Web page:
Conversation 1 was with the waiter in a large Sarajevo hotel, where we were generally a bit sheepish to be attending our conference (the deciding factor was that it was big enough for all of the participants, the down side was its odd business history and the fact that the main conference room was also where Radovan Karadžić liked to hold his soirees with the media). A colleague and I had heard that the employees of the hotel had not been paid for several months, so we asked. It was true, he told us. Most of the employees had remained at the hotel through a series of ownerships and bankruptcies, and had often faced periods of reduced pay, no pay, or something in lieu of pay. So what were they working for? They wanted to keep the hotel going in the hope that one day it might become profitable again, and they wanted the employer to keep making contributions to the pension and medical care funds.
Conversation 2 was with a group of postgraduate students in Tuzla. Most of them had or were seeking work as schoolteachers. And they were only able to get short-term jobs. Why no permanent jobs in schools? Because available workplaces are distributed among the local political parties, who fill them with their members and put them on one-year contracts. The effect of this is that no young person can get a job except through the services of a political party, and no young person can keep a job except by repeatedly demonstrating loyalty to the political party. You can probably imagine the wonderful effect this has on the development and teaching of independent, critical thinking in schools.
I could go on with vignettes. I have lots of them. But these sorts of scenes might be thought of as the background of the protests that began earlier this week in Tuzla, developed into police violence by Thursday afternoon, and spread across Bosnia’s larger entity partly in the form of mob vandalism by Friday.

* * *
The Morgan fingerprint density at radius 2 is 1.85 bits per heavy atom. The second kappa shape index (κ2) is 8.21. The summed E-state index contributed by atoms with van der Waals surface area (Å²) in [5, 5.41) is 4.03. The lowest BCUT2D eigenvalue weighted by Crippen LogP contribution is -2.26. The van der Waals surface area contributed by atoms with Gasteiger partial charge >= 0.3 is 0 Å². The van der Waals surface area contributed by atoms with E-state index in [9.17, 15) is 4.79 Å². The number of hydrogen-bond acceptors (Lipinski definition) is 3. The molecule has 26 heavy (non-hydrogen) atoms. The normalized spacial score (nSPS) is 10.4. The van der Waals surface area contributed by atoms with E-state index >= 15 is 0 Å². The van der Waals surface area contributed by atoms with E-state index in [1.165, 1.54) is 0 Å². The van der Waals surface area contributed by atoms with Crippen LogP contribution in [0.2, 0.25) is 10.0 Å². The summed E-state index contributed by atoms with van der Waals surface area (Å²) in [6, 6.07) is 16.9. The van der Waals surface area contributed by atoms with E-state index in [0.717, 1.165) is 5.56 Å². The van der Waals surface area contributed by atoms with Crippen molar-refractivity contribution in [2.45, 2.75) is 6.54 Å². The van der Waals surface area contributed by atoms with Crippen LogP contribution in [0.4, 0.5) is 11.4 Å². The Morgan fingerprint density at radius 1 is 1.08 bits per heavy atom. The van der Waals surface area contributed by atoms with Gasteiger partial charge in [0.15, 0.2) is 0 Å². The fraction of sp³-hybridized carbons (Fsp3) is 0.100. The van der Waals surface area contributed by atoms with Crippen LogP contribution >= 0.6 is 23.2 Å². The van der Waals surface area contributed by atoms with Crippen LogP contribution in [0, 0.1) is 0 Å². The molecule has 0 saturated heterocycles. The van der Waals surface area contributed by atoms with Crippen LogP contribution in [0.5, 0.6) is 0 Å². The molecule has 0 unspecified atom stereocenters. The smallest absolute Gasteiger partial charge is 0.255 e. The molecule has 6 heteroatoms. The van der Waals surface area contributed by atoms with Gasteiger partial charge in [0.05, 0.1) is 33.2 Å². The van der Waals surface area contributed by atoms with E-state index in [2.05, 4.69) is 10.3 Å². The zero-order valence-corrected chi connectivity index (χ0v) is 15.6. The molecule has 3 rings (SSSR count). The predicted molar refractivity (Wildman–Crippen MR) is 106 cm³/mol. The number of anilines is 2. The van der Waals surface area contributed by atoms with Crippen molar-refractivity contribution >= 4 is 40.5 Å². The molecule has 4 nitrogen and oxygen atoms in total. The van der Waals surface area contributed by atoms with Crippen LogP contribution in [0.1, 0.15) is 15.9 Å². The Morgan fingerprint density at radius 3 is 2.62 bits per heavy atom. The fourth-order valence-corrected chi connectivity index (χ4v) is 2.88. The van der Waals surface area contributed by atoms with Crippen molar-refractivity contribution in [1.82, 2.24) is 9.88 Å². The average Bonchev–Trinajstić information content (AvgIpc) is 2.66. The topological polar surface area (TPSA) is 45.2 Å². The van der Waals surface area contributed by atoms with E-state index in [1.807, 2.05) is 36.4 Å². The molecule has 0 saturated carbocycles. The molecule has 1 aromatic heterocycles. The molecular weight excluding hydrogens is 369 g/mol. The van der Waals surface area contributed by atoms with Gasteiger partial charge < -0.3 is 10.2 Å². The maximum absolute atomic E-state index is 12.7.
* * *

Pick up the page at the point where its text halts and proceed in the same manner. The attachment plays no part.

By Saturday morning it looks a bit of a part-triumph (some useless politicians resigned, and some police officers withdrew their loyalty) and a bit of a horrid mess (among the things that were burned in the protests were valuable documents, both ones related to the dubious activity of the targets of the protests and possibly a hugely valuable portion of the BH archive). So what brought this about, and what does it suggest for the near future?
A permanent, parasitic political class made in Dayton
At the root of every political problem in BH is the way that the state was established through an agreement that was brokered between large-scale killers and international powerwielders in Dayton in 1995. The killers were offered a great deal: take a break from killing folks, and we will finance you, guarantee that you occupy political office forever, and design a system that absolves you of all accountability. The citizens weren’t at the talks, and were not offered much of a deal, just the killers’ fantasy that every one one of them was a manifestation of one of three never-coinciding groups that somehow exhaust all of the possibilities that are around with regard to identity and interest. Think of the Dayton constitution as an outline for the plot of a Star Trek episode. They even named one of their entities “the Federation.”
Over the two decades since Dayton, the immovable political class that it established has taken every opportunity to demonstrate its irresponsibility and utter uselessness. Last year’s JMBG protests were catalysed because of the inability of parties in the parliament to reach an agreement that would allow state agencies to issue identity documents to newborns, resulting in the death of a young child who was prevented from crossing the border to get urgent medical attention. The response of high- (and long-) ranking government officials was to accuse citizens of endangering their security.
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